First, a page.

HMS Sutherland Deploys for Sea Trials
Royal Navy’s Type 23 frigate HMS Sutherland left Babcock’s Devonport Royal Dockyard for sea trials yesterday, 24 March.
The vessel has increased structural sustainability and fighting capability, as part of a significant upgrade and substantial maintenance programme by Babcock, including extensive improvements.
HMS Sutherland’s refit, undertaken under the Surface Ship Support Alliance (an alliance between Ministry of Defence, Babcock and BAE Systems) Class Output Management (COM) arrangements, has seen industry take the lead on the content and optimisation of the package to provide the necessary through-life availability and capability.
Having now left Devonport to undergo several weeks sea trials as the next phase in the upkeep period, HMS Sutherland is scheduled to return the fleet in late spring, marking completion of the upkeep.
HMS Sutherland has undergone a full structural repair and strengthening programme following a structural survey of the ship and an unprecedented dry blast ‘back to bare’ programme for the superstructure and upper deck. This has included new sections and steel upgrades to the hull and superstructure which has significantly de-risked the platform for future operation.
Upgrades to the ship have included installation of the DNA(2) Command System (central to the ship’s capability against air, surface and underwater threats), and the Artisan (Advanced Radar Target Indication Situational Awareness and Navigation) 3D Radar Type 997 (improving the ship’s air-defence, anti-ship and air traffic management capabilities), as well as the chloropac system (improving performance in the ship’s sea water cooling systems by preventing or reducing marine growth) including modification to the underwater inlets and outlets to reduce corrosion, an upgrade to the high pressure air system pipework (providing safe, reliable and flexible isolation when required), and a galley equipment upgrade, among others.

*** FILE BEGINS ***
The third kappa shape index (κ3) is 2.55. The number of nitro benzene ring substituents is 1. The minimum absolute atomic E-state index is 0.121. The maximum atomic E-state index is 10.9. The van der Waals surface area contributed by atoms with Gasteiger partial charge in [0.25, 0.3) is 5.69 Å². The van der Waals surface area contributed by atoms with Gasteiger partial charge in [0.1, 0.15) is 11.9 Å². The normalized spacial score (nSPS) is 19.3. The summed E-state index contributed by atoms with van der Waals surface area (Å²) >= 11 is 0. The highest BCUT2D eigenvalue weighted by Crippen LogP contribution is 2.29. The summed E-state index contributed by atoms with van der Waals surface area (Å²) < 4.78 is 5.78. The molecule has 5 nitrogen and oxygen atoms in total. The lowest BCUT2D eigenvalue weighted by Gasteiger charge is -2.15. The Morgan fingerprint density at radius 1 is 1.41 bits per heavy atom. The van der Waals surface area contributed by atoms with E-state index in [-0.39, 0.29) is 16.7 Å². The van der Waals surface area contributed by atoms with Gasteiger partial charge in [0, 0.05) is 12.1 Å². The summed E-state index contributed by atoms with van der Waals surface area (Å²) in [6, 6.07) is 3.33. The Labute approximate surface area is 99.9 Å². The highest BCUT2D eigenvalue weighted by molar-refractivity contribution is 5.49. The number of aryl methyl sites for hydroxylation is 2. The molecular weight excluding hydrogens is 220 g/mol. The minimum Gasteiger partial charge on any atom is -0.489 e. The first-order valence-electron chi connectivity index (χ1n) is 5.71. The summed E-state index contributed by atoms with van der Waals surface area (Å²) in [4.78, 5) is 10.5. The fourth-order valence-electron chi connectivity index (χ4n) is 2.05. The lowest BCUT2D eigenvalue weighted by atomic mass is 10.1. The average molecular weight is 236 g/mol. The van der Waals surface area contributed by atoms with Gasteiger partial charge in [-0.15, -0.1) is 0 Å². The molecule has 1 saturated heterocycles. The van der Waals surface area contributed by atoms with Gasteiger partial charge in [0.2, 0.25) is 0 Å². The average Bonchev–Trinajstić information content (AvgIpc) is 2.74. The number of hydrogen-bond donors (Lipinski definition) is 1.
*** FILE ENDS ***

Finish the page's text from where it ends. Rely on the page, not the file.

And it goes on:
The deep maintenance programme has also included removal of rudders and stabilisers along with a programme of maintenance on the propeller shafts and associated bearings, overhaul of the helicopter handling system (PRISM), a complete overhaul or renewal of all underwater and shipside valves and numerous pumps and motors from various ship systems, replacement of laundry equipment and of the sonar bow dome, and overhaul of refrigeration and fresh water systems. A programme of maintenance and minor upgrades on weapons systems including the 4.5 inch gun has also been included, as well as full renewal of the ship’s paint coatings from the water line up following the extensive blast programme.
Image: Royal Navy